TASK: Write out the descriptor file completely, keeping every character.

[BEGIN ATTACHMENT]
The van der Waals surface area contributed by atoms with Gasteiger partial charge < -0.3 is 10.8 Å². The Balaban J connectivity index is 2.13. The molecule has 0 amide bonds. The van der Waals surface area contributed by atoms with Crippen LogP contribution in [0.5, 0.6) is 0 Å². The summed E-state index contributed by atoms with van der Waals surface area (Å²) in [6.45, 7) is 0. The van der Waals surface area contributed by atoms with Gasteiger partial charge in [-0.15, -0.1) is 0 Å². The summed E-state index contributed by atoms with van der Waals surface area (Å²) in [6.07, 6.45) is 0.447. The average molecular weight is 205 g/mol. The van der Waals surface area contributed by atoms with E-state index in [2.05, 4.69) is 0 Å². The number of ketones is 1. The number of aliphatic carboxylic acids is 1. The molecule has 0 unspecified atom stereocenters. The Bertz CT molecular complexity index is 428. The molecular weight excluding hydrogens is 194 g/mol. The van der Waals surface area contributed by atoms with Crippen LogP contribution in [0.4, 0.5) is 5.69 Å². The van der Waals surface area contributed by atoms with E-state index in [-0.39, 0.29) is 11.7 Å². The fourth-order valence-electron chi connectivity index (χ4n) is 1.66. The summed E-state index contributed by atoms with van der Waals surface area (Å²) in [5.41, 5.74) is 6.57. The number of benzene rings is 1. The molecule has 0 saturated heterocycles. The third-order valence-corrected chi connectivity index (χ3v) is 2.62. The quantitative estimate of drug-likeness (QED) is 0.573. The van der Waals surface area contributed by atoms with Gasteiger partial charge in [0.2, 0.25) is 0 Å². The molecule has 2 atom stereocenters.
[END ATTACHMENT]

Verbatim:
The van der Waals surface area contributed by atoms with Gasteiger partial charge < -0.3 is 10.8 Å². The Balaban J connectivity index is 2.13. The molecule has 0 amide bonds. The van der Waals surface area contributed by atoms with Crippen LogP contribution in [0.5, 0.6) is 0 Å². The summed E-state index contributed by atoms with van der Waals surface area (Å²) in [6.45, 7) is 0. The van der Waals surface area contributed by atoms with Gasteiger partial charge in [-0.15, -0.1) is 0 Å². The summed E-state index contributed by atoms with van der Waals surface area (Å²) in [6.07, 6.45) is 0.447. The average molecular weight is 205 g/mol. The van der Waals surface area contributed by atoms with E-state index in [2.05, 4.69) is 0 Å². The number of ketones is 1. The number of aliphatic carboxylic acids is 1. The molecule has 0 unspecified atom stereocenters. The Bertz CT molecular complexity index is 428. The molecular weight excluding hydrogens is 194 g/mol. The van der Waals surface area contributed by atoms with Crippen LogP contribution in [0.4, 0.5) is 5.69 Å². The van der Waals surface area contributed by atoms with E-state index in [-0.39, 0.29) is 11.7 Å². The fourth-order valence-electron chi connectivity index (χ4n) is 1.66. The summed E-state index contributed by atoms with van der Waals surface area (Å²) in [5.41, 5.74) is 6.57. The number of benzene rings is 1. The molecule has 0 saturated heterocycles. The third-order valence-corrected chi connectivity index (χ3v) is 2.62. The quantitative estimate of drug-likeness (QED) is 0.573. The van der Waals surface area contributed by atoms with Gasteiger partial charge in [0.2, 0.25) is 0 Å². The molecule has 2 atom stereocenters.